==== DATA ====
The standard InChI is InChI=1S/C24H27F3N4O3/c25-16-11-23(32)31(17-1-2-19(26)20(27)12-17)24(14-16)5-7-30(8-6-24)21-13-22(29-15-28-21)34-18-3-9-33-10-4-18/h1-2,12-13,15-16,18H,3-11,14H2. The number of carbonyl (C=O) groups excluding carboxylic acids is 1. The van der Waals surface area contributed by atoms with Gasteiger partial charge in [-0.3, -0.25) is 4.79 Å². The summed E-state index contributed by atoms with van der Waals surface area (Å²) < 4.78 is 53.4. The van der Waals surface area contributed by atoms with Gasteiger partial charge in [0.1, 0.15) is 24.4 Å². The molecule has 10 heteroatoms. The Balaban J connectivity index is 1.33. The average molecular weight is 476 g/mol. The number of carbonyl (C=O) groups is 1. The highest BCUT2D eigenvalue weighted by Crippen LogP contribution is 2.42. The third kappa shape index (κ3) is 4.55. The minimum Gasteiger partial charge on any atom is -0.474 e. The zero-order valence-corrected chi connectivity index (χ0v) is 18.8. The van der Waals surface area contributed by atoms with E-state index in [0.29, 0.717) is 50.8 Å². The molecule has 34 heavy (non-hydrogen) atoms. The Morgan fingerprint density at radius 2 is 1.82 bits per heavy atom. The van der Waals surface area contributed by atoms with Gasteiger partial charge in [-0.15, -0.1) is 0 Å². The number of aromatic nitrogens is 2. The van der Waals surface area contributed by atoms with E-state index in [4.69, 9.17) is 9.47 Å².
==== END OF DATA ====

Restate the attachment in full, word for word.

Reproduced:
The standard InChI is InChI=1S/C24H27F3N4O3/c25-16-11-23(32)31(17-1-2-19(26)20(27)12-17)24(14-16)5-7-30(8-6-24)21-13-22(29-15-28-21)34-18-3-9-33-10-4-18/h1-2,12-13,15-16,18H,3-11,14H2. The number of carbonyl (C=O) groups excluding carboxylic acids is 1. The van der Waals surface area contributed by atoms with Gasteiger partial charge in [-0.3, -0.25) is 4.79 Å². The summed E-state index contributed by atoms with van der Waals surface area (Å²) < 4.78 is 53.4. The van der Waals surface area contributed by atoms with Gasteiger partial charge in [0.1, 0.15) is 24.4 Å². The molecule has 10 heteroatoms. The Balaban J connectivity index is 1.33. The average molecular weight is 476 g/mol. The number of carbonyl (C=O) groups is 1. The highest BCUT2D eigenvalue weighted by Crippen LogP contribution is 2.42. The third kappa shape index (κ3) is 4.55. The minimum Gasteiger partial charge on any atom is -0.474 e. The zero-order valence-corrected chi connectivity index (χ0v) is 18.8. The van der Waals surface area contributed by atoms with E-state index in [0.29, 0.717) is 50.8 Å². The molecule has 34 heavy (non-hydrogen) atoms. The Morgan fingerprint density at radius 2 is 1.82 bits per heavy atom. The van der Waals surface area contributed by atoms with Gasteiger partial charge in [-0.15, -0.1) is 0 Å². The number of aromatic nitrogens is 2. The van der Waals surface area contributed by atoms with E-state index in [4.69, 9.17) is 9.47 Å².